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Visions of Plums
Deemed worthy of mention in the writings of Confucius, the juicy plum has been grown in China since ancient times

February is the month for plums. In Japan, the streets are awash in plum blossoms, while Americans celebrate National Plum Pudding Day on February 12th. Okay, it's true that modern plum puddings are more likely to contain of assortment of sultanas and currants than plums but you get the idea. The beginning of the spring season is the perfect time to examine the role of the plum in Chinese food and culture. 

According to several sources, the Chinese were probably the first to start cultivating plums.  Of course, these weren't Prunus domestica, the purplish-blue plums most commonly found in western supermarkets. Instead, they were the species Prunus salicina, also known as Japanese plums. Larger, sweeter, and juicier, Japanese plums are more pointed at the ends, and have a sort of "orangey-red" color. They have been available in the United States since the late nineteenth century. Another popular Old World plum is the Damson, Prunus institia, thought to have originated in Damascus.  

There are numerous tributes to the plum in Chinese culture. Confucius likens their beauty to a loved one in the following verse:

"The branches of the aspen plum
To and fro they sway
How can I not think of her? 
But home is far away," 

Lao-Tse, the famous Chinese philosopher, is thought to have been born under a plum tree, a lucky occurrence since the Chinese believe plums symbolize good fortune. As for the fruit itself, it rates a mention in Legends of Three Kingdoms, a Chinese historical novel. There is a passage where the famous warrior Cao Cao boasts of the time he persuaded his soldiers to move quickly out of a dangerous area by telling them that a tree laden with juicy plums lay straight ahead.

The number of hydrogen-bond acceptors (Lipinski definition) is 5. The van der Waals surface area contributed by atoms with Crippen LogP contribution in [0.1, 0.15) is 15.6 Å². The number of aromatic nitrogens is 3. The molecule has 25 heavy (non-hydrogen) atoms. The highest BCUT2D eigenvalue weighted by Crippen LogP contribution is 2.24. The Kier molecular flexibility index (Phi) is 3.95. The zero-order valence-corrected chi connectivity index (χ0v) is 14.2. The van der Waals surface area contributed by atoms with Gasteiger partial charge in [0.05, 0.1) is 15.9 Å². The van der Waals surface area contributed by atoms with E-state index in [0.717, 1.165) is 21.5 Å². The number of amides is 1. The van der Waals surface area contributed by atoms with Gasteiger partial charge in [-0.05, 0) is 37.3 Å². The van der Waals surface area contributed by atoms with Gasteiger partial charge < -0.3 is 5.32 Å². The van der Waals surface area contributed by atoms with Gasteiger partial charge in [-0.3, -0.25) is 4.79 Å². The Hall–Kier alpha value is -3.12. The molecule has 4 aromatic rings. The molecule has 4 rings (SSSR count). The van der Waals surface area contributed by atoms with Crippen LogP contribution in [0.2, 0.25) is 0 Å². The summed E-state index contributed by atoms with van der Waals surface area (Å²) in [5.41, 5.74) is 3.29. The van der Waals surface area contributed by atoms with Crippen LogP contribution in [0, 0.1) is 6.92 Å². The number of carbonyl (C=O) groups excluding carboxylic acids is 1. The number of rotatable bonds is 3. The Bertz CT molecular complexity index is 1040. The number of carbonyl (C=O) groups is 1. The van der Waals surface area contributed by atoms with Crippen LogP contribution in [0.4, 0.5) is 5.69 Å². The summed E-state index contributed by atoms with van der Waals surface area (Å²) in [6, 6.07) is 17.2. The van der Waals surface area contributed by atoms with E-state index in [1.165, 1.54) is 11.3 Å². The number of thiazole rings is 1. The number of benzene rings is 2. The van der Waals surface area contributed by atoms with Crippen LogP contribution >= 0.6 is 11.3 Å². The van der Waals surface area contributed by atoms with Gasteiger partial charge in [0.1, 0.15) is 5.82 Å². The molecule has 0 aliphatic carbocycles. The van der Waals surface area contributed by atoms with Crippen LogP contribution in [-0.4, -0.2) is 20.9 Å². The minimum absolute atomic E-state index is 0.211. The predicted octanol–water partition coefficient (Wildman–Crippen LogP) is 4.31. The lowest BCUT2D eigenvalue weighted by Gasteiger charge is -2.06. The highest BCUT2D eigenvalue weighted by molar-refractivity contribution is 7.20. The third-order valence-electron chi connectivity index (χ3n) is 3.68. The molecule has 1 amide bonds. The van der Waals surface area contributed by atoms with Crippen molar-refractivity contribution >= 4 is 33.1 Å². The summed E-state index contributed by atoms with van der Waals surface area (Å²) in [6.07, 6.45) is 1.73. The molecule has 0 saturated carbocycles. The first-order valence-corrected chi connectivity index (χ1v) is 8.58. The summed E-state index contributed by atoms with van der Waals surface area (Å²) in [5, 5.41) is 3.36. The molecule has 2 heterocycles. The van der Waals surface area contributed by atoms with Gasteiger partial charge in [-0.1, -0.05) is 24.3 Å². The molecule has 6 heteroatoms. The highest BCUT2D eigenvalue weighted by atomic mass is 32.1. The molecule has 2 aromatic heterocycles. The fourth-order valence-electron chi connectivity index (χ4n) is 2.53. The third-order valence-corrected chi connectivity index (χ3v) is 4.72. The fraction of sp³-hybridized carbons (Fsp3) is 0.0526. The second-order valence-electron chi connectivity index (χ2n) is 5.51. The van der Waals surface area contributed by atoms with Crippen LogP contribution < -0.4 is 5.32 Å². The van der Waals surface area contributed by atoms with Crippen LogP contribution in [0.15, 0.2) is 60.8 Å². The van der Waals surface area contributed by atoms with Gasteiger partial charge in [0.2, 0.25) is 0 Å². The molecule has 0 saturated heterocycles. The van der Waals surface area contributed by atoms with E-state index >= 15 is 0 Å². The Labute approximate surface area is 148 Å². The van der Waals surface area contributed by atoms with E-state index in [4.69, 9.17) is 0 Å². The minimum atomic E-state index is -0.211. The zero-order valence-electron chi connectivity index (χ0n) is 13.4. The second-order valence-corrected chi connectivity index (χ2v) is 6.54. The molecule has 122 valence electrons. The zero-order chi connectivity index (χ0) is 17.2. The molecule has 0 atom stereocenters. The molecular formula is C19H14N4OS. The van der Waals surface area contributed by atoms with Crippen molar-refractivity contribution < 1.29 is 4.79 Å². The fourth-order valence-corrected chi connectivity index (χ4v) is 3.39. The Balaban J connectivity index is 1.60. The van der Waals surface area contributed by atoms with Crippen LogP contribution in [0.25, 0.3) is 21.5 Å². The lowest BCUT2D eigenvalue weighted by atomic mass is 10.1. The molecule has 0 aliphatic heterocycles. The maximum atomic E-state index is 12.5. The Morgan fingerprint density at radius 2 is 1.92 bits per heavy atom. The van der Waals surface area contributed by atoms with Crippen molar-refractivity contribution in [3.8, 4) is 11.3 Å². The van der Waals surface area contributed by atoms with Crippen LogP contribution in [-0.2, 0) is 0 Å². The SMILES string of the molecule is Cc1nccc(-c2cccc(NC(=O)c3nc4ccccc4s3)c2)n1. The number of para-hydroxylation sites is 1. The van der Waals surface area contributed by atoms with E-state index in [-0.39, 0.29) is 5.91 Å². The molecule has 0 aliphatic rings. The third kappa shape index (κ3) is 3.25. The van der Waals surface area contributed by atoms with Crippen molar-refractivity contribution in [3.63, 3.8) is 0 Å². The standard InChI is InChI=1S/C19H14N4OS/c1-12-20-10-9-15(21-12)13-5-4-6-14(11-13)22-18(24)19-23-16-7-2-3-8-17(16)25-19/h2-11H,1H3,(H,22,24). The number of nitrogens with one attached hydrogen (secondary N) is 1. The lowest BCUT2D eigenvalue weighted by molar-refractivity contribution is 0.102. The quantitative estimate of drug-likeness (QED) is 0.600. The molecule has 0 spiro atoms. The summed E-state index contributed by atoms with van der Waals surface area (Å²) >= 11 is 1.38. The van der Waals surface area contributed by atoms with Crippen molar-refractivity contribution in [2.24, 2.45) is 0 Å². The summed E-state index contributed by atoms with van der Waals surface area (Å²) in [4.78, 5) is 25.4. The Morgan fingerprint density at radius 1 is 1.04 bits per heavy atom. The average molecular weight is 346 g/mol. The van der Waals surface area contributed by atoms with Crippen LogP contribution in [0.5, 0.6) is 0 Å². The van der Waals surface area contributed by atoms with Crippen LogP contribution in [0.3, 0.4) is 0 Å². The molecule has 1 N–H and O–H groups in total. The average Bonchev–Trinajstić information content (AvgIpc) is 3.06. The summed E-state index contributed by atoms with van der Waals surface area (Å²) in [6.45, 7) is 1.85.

Today, plums are known and loved the world over. You'll find wild plums growing along the roadside in North America, while cherry plums are popular in Europe. Not surprisingly for such a popular fruit, the plum has often been extolled in writing. Keats praised their sweetness, while Little Jack Horner pulled one out of his pie in the famous nursery rhyme. And who can forget those dancing Sugar Plum Fairies in "The Nutcracker Ballet?" The plum has even made its way into everyday language: we use the expression "plum good" to describe something that is high in quality.   

In Hawaii you can snack on "plum crackseed" - preserved plum seeds seasoned with licorice, sugar, and salt. According to Kathy Durham, former About Guide to Hawaii, the Chinese introduced the Hawaiians to preserved seeds when they immigrated to Hawaii over one-hundred years ago. She adds that crackseed is a local nickname that "comes from biting on the seed to crack it open, blending the flavors of the seed (usually bitter) with the flavors of the fruit and other ingredients."  

You can also find preserved seeds at Asian stores. I've never tried the plum, but preserved watermelon seeds have a unique combination of sweet and sour that lingers in your mouth long after the seeds are gone.

Here is a good basic recipe for plum sauce with sweet chili sauce from the Eating Richly blog.